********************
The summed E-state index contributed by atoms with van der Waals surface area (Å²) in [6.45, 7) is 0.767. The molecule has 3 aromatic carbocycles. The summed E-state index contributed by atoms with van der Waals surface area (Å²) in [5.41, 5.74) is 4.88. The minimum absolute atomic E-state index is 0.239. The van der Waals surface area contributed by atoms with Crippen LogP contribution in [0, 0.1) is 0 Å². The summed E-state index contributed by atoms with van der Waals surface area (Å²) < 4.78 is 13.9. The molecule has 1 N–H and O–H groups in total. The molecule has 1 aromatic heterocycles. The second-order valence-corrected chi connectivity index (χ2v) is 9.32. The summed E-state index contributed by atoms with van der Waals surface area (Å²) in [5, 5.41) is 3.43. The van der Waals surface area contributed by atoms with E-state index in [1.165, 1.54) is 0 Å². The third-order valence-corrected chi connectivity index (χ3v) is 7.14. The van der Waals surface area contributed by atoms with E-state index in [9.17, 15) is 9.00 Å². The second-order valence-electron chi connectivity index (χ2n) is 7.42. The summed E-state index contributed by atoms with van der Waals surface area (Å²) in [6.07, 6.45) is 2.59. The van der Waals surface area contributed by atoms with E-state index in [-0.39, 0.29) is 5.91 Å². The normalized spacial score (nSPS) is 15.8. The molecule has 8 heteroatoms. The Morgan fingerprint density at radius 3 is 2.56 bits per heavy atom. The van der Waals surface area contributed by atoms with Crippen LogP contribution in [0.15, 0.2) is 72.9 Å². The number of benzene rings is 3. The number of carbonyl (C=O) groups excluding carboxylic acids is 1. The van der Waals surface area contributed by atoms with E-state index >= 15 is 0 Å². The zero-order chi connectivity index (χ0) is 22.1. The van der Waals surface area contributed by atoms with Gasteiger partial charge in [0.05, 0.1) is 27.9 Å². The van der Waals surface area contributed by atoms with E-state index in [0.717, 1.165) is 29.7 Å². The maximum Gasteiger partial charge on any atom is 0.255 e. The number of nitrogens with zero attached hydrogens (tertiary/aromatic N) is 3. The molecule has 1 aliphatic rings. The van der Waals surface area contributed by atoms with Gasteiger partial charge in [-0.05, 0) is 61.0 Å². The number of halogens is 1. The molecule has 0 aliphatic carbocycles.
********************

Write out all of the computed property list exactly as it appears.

The summed E-state index contributed by atoms with van der Waals surface area (Å²) in [6.45, 7) is 0.767. The molecule has 3 aromatic carbocycles. The summed E-state index contributed by atoms with van der Waals surface area (Å²) in [5.41, 5.74) is 4.88. The minimum absolute atomic E-state index is 0.239. The van der Waals surface area contributed by atoms with Crippen LogP contribution in [0, 0.1) is 0 Å². The summed E-state index contributed by atoms with van der Waals surface area (Å²) < 4.78 is 13.9. The molecule has 1 N–H and O–H groups in total. The molecule has 1 aromatic heterocycles. The second-order valence-corrected chi connectivity index (χ2v) is 9.32. The summed E-state index contributed by atoms with van der Waals surface area (Å²) in [5, 5.41) is 3.43. The van der Waals surface area contributed by atoms with E-state index in [1.165, 1.54) is 0 Å². The third-order valence-corrected chi connectivity index (χ3v) is 7.14. The van der Waals surface area contributed by atoms with E-state index in [9.17, 15) is 9.00 Å². The second-order valence-electron chi connectivity index (χ2n) is 7.42. The summed E-state index contributed by atoms with van der Waals surface area (Å²) in [6.07, 6.45) is 2.59. The van der Waals surface area contributed by atoms with E-state index in [-0.39, 0.29) is 5.91 Å². The normalized spacial score (nSPS) is 15.8. The molecule has 8 heteroatoms. The Morgan fingerprint density at radius 3 is 2.56 bits per heavy atom. The van der Waals surface area contributed by atoms with Crippen LogP contribution in [0.15, 0.2) is 72.9 Å². The number of benzene rings is 3. The number of carbonyl (C=O) groups excluding carboxylic acids is 1. The van der Waals surface area contributed by atoms with E-state index >= 15 is 0 Å². The zero-order chi connectivity index (χ0) is 22.1. The van der Waals surface area contributed by atoms with Gasteiger partial charge in [0.05, 0.1) is 27.9 Å². The van der Waals surface area contributed by atoms with E-state index in [0.717, 1.165) is 29.7 Å². The maximum Gasteiger partial charge on any atom is 0.255 e. The number of nitrogens with zero attached hydrogens (tertiary/aromatic N) is 3. The molecule has 1 aliphatic rings. The van der Waals surface area contributed by atoms with Gasteiger partial charge in [-0.05, 0) is 61.0 Å². The number of halogens is 1. The molecule has 0 aliphatic carbocycles.